Defense Secretary Donald Rumsfeld has come under attack from Republican Sen. John McCain and retired Gen. Norman Schwarzkopf over his handling of the Iraq war.
In separate interviews, McCain, of Arizona, said he had “no confidence” in Rumsfeld, citing his handling of the war in Iraq and the failure of the Pentagon to send more troops, while Schwarzkopf, the allied commander in the first Gulf War, said Rumsfeld seemed to be passing the buck when quizzed last week about the armor supply for troops on the ground.
McCain, speaking to The Associated Press in an hour-long interview Monday, said his comments were not a call for Rumsfeld’s resignation, explaining that President Bush “can have the team that he wants around him.”
Asked about his confidence in the secretary’s leadership, McCain recalled fielding a similar question a couple weeks ago. “I said no. My answer is still no. No confidence,” McCain said.
He estimated that 80,000 more Army personnel and 20,000 to 30,000 more Marines would be needed to secure Iraq.
“I have strenuously argued for larger troop numbers in Iraq, including the right kind of troops — linguists, special forces, civil affairs, etc.,” McCain said. “There are very strong differences of opinion between myself and Secretary Rumsfeld on that issue.”
Asked whether Rumsfeld was a liability to the Bush administration, McCain responded: “The president can decide that, not me.”
Oversight of military operations
McCain is not the only Republican to publicly criticize Rumsfeld.
“I don’t like the way he has done some things. I think they have been irresponsible,” Sen. Chuck Hagel of Nebraska said Sunday on CNN after returning from Iraq. “I don’t like the way we went into Iraq. We didn’t go into Iraq with enough troops.”
But the words of McCain, a decorated Navy veteran and Vietnam prisoner of war, carry special sting. He is a senior member of the Senate Armed Services Committee, which has oversight of military operations and considerable influence over the Defense Department’s budget.
If Senate Republicans maintain their majority two years from now, McCain would be in line to become the committee’s chairman, something he said he would weigh when considering whether to run for president again.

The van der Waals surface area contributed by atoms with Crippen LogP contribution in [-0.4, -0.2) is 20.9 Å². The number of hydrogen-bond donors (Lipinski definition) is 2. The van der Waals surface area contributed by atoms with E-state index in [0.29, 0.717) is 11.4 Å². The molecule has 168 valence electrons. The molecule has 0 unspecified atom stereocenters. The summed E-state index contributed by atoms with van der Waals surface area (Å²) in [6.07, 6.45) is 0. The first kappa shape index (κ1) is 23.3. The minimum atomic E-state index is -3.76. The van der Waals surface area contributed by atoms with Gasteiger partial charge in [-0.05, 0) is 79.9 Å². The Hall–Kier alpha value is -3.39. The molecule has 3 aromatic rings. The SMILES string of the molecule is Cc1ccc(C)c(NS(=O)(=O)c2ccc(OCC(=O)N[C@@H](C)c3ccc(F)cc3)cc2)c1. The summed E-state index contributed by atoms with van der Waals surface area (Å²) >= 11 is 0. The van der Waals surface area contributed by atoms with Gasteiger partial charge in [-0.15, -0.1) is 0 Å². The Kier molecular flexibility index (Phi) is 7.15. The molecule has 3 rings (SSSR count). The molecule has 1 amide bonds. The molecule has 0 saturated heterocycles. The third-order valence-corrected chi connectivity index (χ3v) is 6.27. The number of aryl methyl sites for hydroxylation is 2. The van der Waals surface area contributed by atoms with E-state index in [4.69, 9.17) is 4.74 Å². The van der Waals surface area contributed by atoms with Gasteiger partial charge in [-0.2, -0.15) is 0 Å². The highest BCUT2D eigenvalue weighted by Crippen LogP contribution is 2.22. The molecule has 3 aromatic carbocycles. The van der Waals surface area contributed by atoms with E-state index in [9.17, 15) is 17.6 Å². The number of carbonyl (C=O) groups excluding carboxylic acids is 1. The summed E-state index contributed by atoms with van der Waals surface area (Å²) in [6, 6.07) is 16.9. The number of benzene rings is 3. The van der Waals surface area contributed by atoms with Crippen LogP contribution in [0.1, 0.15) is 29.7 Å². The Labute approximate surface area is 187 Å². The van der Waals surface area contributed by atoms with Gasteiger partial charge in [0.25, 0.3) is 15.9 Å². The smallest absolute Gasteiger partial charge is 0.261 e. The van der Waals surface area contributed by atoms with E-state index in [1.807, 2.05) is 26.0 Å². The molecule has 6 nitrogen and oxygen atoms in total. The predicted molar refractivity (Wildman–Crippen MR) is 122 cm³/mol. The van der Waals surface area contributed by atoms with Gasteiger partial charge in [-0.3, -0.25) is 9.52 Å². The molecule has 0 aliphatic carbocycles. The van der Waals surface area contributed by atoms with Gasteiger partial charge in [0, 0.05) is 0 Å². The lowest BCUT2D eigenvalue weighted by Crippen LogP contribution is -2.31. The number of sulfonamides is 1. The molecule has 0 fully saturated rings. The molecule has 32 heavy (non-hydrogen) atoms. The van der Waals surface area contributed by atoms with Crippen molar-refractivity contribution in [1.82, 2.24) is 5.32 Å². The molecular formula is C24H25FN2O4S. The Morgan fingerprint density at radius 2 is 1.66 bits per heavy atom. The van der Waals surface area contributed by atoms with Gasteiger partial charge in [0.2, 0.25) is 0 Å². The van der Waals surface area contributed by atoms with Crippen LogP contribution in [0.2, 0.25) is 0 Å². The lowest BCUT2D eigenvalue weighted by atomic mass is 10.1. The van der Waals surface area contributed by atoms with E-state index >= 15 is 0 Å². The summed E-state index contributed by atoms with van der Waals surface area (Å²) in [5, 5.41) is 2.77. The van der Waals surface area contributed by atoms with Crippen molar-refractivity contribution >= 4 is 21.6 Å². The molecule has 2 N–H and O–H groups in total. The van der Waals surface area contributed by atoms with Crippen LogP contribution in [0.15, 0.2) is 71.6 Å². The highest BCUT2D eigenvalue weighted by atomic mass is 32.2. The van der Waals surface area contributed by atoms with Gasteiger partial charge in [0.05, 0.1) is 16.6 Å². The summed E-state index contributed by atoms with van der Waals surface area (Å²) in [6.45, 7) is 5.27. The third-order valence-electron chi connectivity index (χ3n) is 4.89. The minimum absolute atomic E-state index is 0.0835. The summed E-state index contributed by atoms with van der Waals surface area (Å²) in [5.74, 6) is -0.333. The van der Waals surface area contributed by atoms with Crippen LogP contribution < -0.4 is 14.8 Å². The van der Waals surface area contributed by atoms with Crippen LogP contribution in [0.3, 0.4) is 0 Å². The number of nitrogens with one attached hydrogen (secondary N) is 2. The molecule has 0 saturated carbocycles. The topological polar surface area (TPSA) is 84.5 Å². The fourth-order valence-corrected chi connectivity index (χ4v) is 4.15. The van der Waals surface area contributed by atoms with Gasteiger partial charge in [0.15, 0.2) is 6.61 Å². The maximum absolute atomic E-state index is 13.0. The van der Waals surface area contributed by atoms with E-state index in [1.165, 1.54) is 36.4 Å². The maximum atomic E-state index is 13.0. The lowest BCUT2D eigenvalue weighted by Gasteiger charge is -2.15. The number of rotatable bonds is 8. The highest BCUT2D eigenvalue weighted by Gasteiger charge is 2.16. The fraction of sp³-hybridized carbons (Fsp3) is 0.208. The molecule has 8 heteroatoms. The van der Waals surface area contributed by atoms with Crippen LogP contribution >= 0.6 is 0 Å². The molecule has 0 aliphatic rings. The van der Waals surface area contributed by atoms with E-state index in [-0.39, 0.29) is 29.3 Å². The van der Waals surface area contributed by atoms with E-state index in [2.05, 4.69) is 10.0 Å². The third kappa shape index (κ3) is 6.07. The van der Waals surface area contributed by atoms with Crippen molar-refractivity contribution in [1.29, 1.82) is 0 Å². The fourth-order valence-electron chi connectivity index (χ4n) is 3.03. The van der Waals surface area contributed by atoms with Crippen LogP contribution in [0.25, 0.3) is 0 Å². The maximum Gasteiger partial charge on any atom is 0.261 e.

“In a couple of years, I might give it some consideration, but not right now,” he said of a presidential bid.
Larry Di Rita, a spokesman for the Defense Department, said McCain “has frequently expressed his views regarding troop levels in Iraq, and he is an important member” of the committee.
Rumsfeld has “relied upon the judgment of the military commanders to determine what force levels are appropriate for the situation at hand,” Di Rita said.
Despite the troop levels, McCain believes military morale remains high, but he acknowledged that involuntary extensions of tours of duty were frustrating to soldiers.
He said Iraq must have a functioning independent government before U.S. troops leave.
“I believe we’ll be in Iraq militarily for many years, which would not be a problem to the American people,” he said. “I think what is not acceptable to the American people is an increasing flow of dead and wounded.”
Schwarzkopf, interviewed on MSNBC-TV’s “Hardball,” chided Rumsfeld for his reply to a soldier in Kuwait over the lack of armor on many military vehicles used in Iraq.
“I was very, very disappointed — no, let me put it stronger — I was angry by the words of the secretary of defense when he laid it all on the Army, as if he, as the secretary of defense, didn’t have anything to do with the Army and the Army was over there doing it themselves, screwing up,” Schwarzkopf said.
Schwarzkopf, a registered independent who campaigned for Bush in the last two presidential elections, has previously criticized Rumsfeld on several occasions as arrogant and out of touch with troops on the ground.
Monday, Schwarzkopf said the Defense Department had badly misjudged the situation in Iraq. Reserve forces were rushed into urban combat — “toughest kind of fighting” — without adequate training, and “things have gone awry.”
“In the final analysis, I think we are behind schedule” in Iraq, Schwarzkopf said. “... I don’t think we counted on it turning into jihad.”
The public pounding may have taken a toll on public confidence in Rumsfeld. A new NBC News/Wall Street Journal poll, conducted Thursday through Monday, found that public approval of Rumsfeld, already fairly low, had fallen to 34 percent from 39 percent in May.